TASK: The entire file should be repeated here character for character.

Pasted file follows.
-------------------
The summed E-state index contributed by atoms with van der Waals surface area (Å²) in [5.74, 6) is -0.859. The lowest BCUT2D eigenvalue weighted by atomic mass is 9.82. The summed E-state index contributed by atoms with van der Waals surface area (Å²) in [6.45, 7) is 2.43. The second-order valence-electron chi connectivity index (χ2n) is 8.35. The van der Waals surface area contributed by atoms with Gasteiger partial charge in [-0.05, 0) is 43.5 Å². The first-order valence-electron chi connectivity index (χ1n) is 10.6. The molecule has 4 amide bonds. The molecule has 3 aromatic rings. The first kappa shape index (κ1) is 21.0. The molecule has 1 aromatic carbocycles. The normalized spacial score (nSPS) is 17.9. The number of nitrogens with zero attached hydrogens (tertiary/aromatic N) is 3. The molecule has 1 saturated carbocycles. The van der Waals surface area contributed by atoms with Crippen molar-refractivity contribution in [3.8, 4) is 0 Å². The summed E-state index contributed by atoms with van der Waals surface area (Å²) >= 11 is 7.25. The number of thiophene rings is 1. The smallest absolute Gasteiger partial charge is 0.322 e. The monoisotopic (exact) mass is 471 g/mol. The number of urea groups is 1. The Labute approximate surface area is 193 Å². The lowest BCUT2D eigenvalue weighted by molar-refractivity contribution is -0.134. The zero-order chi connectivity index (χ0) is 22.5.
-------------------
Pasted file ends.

The summed E-state index contributed by atoms with van der Waals surface area (Å²) in [5.74, 6) is -0.859. The lowest BCUT2D eigenvalue weighted by atomic mass is 9.82. The summed E-state index contributed by atoms with van der Waals surface area (Å²) in [6.45, 7) is 2.43. The second-order valence-electron chi connectivity index (χ2n) is 8.35. The van der Waals surface area contributed by atoms with Gasteiger partial charge in [-0.05, 0) is 43.5 Å². The first-order valence-electron chi connectivity index (χ1n) is 10.6. The molecule has 4 amide bonds. The molecule has 3 aromatic rings. The first kappa shape index (κ1) is 21.0. The molecule has 1 aromatic carbocycles. The normalized spacial score (nSPS) is 17.9. The number of nitrogens with zero attached hydrogens (tertiary/aromatic N) is 3. The molecule has 1 saturated carbocycles. The van der Waals surface area contributed by atoms with Crippen molar-refractivity contribution in [3.8, 4) is 0 Å². The summed E-state index contributed by atoms with van der Waals surface area (Å²) >= 11 is 7.25. The number of thiophene rings is 1. The smallest absolute Gasteiger partial charge is 0.322 e. The monoisotopic (exact) mass is 471 g/mol. The number of urea groups is 1. The Labute approximate surface area is 193 Å². The lowest BCUT2D eigenvalue weighted by molar-refractivity contribution is -0.134. The zero-order chi connectivity index (χ0) is 22.5.